The big wave of Pacific Standard Time shows that opened in September are starting to close, so the game is on to see the ones you want to see before they're gone. “Now Dig This!,” for example, was totally packed with eager visitors this past Saturday, its second to last day at the Hammer Museum. And yesterday, I made the trek out to the Guggenheim Gallery at Chapman University to see “Everyman's Infinite Art,” a true gem of a little show, tucked deep behind the orange curtain, and filled with whimsy, history, and delight.
The last day of the exhibition is this Saturday, Jan. 14. But theoretically speaking, you don't actually have to go see it. “Everyman's Infinite Art,” originally mounted at Chapman in 1966 by artist and then-art department chair Harold Gregor, was a charming early entry in the language-based conceptual art sweepstakes. It primarily consisted of a published set of instructions for making the exhibition out of commonly available materials such as masking tape, ping-pong balls, juice cans, and boxes of envelopes. The instructions were clear and simple but could be installed in a number of ways, for example: “Ten yardsticks lined end to end. A stack of twenty-four white styrofoam coffee cups, open end down.” And so on.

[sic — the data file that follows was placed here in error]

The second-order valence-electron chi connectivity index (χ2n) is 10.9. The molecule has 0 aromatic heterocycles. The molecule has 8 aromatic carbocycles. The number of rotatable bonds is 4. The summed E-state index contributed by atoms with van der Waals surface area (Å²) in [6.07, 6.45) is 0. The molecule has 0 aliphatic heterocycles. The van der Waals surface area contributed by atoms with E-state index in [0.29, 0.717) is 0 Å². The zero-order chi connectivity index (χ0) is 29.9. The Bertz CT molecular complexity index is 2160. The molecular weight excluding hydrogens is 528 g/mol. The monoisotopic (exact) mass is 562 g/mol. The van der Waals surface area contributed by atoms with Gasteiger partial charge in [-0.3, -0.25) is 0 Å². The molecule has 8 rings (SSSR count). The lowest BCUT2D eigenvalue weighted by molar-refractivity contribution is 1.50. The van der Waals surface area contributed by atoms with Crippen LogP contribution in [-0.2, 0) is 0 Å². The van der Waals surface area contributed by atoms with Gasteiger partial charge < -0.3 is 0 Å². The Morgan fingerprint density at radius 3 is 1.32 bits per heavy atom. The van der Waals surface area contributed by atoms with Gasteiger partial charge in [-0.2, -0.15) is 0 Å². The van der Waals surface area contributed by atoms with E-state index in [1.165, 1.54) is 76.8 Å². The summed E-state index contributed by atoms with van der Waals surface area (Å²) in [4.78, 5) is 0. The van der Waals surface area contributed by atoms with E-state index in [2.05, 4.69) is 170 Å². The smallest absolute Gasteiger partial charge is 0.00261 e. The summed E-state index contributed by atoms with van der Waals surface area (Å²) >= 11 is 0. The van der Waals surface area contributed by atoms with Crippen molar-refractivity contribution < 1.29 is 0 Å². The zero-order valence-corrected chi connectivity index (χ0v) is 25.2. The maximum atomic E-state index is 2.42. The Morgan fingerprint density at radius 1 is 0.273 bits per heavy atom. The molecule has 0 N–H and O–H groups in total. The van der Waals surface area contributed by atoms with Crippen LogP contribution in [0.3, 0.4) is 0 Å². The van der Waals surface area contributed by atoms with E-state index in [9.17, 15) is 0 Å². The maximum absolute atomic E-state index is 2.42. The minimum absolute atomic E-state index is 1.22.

The original exhibition was realized, but could not be viewed; it took place during Christmas break, behind locked doors. This took attention away from the finished product, and refocused it on the idea that art could be made by anyone, anywhere, at any time, using inexpensive and readily available materials. As Gregor wrote in his manifesto/instructions: “This kind of work promotes a literary and cerebral art form knowable through verbal or written description. It permits instant packaged exhibitions and immediate comprehension. In short… EVERYMAN'S INFINITE ART.”
Fast forward to the present day, and Guggenheim Gallery curator Alexandro Segade makes the wonderful decision to physically realize the exhibition — following Gregor's original instructions, and enlisting the help of Chapman students — and open it for viewing to the public. The result is a show that is both deeply historic and utterly contemporary. Segade is absolutely faithful to the conceit of the show, but he also opens it up and makes it accessible to a new audience.
Though some instructions are written out, the curators did have to make certain choices. The soup cans were placed in this corner. The red stripe was painted under this window. It's nicely done and a fun show to see, if you happen to be near Orange this week. But it's also a great show not to see, knowing that you could in fact, get a hold of Gregor's instructions and make it yourself. Or that, according to Gregor's logic, by reading this summary account, you've already seen part of the show. True to its title, the show is now and was then an infinite exercise in the joy of art-making for every person, for any person.
Follow @LAWeeklyArts on Twitter.